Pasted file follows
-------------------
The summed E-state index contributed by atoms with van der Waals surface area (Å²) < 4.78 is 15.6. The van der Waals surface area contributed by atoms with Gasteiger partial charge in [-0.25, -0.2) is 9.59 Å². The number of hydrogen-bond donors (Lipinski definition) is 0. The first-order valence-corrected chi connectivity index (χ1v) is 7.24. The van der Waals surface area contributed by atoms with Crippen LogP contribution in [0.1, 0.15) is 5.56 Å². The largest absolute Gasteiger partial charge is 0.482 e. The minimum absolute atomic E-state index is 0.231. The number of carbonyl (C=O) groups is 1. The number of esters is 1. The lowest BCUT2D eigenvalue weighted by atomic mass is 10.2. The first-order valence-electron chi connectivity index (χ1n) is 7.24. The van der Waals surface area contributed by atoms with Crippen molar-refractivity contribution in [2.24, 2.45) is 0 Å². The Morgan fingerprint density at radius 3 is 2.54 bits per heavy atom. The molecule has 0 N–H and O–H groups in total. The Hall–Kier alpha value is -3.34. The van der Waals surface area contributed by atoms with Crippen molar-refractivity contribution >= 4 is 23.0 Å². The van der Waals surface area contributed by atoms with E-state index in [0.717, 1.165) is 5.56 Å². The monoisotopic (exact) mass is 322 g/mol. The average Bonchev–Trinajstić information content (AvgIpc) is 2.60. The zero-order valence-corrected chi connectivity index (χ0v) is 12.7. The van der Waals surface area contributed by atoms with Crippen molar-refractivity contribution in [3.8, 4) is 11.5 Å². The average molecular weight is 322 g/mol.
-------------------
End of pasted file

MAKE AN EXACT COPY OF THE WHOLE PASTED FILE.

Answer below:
The summed E-state index contributed by atoms with van der Waals surface area (Å²) < 4.78 is 15.6. The van der Waals surface area contributed by atoms with Gasteiger partial charge in [-0.25, -0.2) is 9.59 Å². The number of hydrogen-bond donors (Lipinski definition) is 0. The first-order valence-corrected chi connectivity index (χ1v) is 7.24. The van der Waals surface area contributed by atoms with Crippen LogP contribution in [0.1, 0.15) is 5.56 Å². The largest absolute Gasteiger partial charge is 0.482 e. The minimum absolute atomic E-state index is 0.231. The number of carbonyl (C=O) groups is 1. The number of esters is 1. The lowest BCUT2D eigenvalue weighted by atomic mass is 10.2. The first-order valence-electron chi connectivity index (χ1n) is 7.24. The van der Waals surface area contributed by atoms with Crippen molar-refractivity contribution in [2.24, 2.45) is 0 Å². The Morgan fingerprint density at radius 3 is 2.54 bits per heavy atom. The molecule has 0 N–H and O–H groups in total. The Hall–Kier alpha value is -3.34. The van der Waals surface area contributed by atoms with Crippen molar-refractivity contribution >= 4 is 23.0 Å². The van der Waals surface area contributed by atoms with E-state index in [0.717, 1.165) is 5.56 Å². The monoisotopic (exact) mass is 322 g/mol. The average Bonchev–Trinajstić information content (AvgIpc) is 2.60. The zero-order valence-corrected chi connectivity index (χ0v) is 12.7. The van der Waals surface area contributed by atoms with Crippen molar-refractivity contribution in [3.8, 4) is 11.5 Å². The average molecular weight is 322 g/mol.